Childhood innocence shows itself in many ways. Children love to question, to find out all the whys and wherefores. This learning curve is inevitable and often tries our adult patience resulting in our brain countering with profound impatience.

Stage I, when quite small:

"Wot that?" child pointing at a mug, a spoon, a duck on the pond or even a sudden sound. At first the adult supplies a word which is put in the child's brain - storage box to be used, but often the adult reply is mis-heard or the tongue is not ready to copy a certain sound. My younger daughter having drunk and received the word 'milk' said, "munk" and drink was "dang" which was acceptable by her older sister and used for quite a while, promoting some amusement.

Stage II, about 5 or 6, is the thinking-about-an-observation-and-wanting-to-know-more stage:

"Mummy" (when I was trying to write).
"Yes?"
"What are you writing?"
"I'm trying to write a story."
"I like stories. Will you read it to me at bedtime?"
"I'll read a story to you, but not this one."
"Why?"
"This is a grown-up story – you would not understand."
"Oh. When will I be grown-up?"
"Not for quite a long time. You'll have to be patient and love what happens to  you now."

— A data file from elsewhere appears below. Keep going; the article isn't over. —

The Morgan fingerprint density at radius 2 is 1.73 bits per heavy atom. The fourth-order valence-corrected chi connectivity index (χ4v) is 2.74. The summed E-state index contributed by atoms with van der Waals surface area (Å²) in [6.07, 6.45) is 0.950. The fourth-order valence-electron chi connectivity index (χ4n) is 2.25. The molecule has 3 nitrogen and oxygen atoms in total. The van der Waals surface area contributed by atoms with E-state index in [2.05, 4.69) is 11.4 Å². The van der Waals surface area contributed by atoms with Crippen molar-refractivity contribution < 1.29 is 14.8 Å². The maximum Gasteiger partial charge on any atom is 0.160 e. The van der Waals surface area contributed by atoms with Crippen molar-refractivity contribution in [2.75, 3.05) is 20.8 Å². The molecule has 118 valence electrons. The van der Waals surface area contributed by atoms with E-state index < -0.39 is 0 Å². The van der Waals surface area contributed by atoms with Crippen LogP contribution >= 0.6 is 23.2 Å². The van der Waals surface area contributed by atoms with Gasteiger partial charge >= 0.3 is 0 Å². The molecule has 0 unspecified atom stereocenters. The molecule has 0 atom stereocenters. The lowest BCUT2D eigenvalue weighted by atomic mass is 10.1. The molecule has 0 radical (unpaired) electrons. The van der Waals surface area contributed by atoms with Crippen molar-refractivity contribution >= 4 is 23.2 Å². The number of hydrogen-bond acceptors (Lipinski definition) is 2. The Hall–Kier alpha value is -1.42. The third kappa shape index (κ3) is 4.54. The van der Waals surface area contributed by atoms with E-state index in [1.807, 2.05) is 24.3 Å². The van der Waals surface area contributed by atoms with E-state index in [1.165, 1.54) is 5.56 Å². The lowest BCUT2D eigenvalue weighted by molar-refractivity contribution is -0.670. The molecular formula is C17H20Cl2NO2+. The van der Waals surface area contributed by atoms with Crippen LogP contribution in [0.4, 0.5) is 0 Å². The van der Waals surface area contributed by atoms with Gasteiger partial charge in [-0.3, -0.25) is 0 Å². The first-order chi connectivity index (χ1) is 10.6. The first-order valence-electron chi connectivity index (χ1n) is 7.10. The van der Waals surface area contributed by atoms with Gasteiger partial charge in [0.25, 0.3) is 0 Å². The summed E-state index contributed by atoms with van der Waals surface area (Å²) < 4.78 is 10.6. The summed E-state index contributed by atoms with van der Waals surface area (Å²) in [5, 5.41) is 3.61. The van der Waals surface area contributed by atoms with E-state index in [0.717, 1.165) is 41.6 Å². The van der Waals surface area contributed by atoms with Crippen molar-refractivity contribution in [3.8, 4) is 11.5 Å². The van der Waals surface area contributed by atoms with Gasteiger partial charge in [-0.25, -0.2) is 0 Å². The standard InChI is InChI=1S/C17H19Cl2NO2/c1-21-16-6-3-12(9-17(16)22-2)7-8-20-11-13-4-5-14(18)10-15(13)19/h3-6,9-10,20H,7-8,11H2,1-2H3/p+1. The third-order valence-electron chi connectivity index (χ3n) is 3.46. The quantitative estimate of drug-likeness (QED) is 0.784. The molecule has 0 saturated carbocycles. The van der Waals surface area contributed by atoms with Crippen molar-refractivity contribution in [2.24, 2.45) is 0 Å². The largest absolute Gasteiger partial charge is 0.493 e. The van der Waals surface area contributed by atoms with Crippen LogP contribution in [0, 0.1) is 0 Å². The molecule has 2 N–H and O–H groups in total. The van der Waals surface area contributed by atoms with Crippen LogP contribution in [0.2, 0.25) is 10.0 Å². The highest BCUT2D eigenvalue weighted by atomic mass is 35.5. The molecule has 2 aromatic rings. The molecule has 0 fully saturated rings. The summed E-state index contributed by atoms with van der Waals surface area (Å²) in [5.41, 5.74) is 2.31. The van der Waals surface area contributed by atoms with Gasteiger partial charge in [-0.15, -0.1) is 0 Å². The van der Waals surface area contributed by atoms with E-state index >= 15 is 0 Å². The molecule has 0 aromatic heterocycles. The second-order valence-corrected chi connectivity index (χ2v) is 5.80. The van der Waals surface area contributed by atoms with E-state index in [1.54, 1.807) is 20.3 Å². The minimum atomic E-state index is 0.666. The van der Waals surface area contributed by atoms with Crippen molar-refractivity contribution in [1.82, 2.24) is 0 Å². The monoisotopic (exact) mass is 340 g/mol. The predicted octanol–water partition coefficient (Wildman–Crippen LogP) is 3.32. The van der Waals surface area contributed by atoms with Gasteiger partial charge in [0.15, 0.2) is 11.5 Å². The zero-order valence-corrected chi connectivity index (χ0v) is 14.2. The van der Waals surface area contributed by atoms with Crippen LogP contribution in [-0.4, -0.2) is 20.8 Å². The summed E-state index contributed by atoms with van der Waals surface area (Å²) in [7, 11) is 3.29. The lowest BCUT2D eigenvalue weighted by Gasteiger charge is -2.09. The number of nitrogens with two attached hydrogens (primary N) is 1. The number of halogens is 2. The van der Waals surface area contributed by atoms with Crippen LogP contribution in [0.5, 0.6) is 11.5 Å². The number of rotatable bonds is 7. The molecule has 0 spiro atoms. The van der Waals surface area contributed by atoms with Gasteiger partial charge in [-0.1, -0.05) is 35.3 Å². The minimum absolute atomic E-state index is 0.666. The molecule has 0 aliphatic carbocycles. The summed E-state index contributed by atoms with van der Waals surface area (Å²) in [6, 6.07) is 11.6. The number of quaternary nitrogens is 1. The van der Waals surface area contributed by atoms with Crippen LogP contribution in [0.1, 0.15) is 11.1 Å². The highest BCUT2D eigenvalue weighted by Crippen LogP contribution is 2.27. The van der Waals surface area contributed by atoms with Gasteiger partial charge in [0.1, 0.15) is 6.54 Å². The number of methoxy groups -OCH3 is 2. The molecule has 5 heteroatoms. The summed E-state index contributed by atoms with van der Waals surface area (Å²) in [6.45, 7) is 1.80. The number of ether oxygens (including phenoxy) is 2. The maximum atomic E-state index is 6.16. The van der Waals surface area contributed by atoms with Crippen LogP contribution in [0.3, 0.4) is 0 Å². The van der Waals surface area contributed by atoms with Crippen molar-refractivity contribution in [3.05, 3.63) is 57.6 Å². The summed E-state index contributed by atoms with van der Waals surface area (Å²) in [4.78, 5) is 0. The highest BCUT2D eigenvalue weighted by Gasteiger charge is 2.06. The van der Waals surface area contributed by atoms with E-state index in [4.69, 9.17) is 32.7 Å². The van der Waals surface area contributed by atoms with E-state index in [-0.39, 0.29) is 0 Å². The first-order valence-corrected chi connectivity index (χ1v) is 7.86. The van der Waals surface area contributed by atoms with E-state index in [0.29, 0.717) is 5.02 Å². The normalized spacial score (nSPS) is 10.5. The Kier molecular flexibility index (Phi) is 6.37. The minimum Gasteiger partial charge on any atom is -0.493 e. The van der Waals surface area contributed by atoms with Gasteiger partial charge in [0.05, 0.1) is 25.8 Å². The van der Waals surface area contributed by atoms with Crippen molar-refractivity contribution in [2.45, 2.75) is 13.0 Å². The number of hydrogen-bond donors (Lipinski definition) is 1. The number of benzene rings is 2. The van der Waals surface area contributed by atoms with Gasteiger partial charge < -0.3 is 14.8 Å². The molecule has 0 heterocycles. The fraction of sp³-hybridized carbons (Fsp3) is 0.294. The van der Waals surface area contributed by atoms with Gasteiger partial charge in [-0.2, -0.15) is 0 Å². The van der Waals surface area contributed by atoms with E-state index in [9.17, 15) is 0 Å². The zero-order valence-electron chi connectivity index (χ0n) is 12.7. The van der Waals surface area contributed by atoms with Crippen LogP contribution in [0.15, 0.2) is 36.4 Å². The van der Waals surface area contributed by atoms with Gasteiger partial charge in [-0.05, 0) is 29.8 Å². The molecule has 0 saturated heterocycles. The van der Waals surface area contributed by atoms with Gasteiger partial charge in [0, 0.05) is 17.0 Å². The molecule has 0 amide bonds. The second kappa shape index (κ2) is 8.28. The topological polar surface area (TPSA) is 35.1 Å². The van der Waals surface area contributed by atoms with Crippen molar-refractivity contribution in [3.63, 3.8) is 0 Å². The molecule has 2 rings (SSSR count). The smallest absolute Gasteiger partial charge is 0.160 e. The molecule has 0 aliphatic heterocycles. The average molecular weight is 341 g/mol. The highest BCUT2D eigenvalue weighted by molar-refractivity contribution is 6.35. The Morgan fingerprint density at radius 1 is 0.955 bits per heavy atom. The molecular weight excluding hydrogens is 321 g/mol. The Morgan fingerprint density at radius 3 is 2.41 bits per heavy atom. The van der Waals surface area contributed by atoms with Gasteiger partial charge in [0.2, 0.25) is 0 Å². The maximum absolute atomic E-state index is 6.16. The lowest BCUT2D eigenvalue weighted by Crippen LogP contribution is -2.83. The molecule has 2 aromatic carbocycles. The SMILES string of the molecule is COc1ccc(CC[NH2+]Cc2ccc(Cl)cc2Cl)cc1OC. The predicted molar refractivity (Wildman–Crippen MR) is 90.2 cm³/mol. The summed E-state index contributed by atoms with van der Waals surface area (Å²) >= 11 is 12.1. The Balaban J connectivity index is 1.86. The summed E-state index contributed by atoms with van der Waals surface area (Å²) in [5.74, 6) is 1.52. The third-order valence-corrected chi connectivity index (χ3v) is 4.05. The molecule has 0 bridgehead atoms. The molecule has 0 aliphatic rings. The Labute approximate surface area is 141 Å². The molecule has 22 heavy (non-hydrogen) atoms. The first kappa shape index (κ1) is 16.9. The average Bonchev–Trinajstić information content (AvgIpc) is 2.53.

Sudden pause – during which time my thoughts go back to my childhood. I used to speak about 'Daddy's nurses' as my father used to visit several nursing homes as part of his business. Also, we used to go in the car to Prestwick when I would chant "On dewy Prestwick". I would also repeat what my father said about a careless driver ahead and I would acknowledge his words with, "He was a silly bugger, wasn't he, Daddy?" and my mother remonstrated, "Will!" – another silence.

Visit to the local park, Fatheringay. My daughter always had 'duckbread' for the visit.
"Mummy."
"Yes" (brightly).
"Why does that duck walk with a hop?"
"Because he has a bad leg."
"Why is it bad?"
"Because it was broken."
"How?"
"I don't know. (change subject) Do you want to go to the swings?"
"Ooh yes! But will that horrid boy be there? He pushed me last time."
"Let's see. I promise he won't push you again." Luckily boy not there,
swings needed no question.

As time went on the questions became more involved.
In the garden, planting bulbs:
"Mum".
"Yes".
"What are those? Can I eat them?"
"No. These are bulbs which we plant in the earth. Look – this is a little trowel for you. Dig a hole – like this – and put a bulb in it".
"Like this?"
"Yes, then cover it with earth".
"But that's dirty".
"No. The bulb likes the earth cover – a bit like your bedspread which keeps you warm. When the sun shines and there is a little rain, the bulb will press up a shoot and after time, in Spring, the shoot will become a flower."
"Why?"
"Wait and see. Now let's plant some more bulbs".
"If I plant bulbs one on top of another, will a bucket of flowers grow?"
"No, (with a laugh). You mean a bouquet. No – just one hole, cover one bulb. Then a surprise in Spring!"

Bulb planting over. Hands washed. Tea time. Then bed.
"Mummy".
"Ye-es" (a little wearily).
"If I stay under my bedspread, will I be a flower?"
"You're my little flower already – go to sleep!"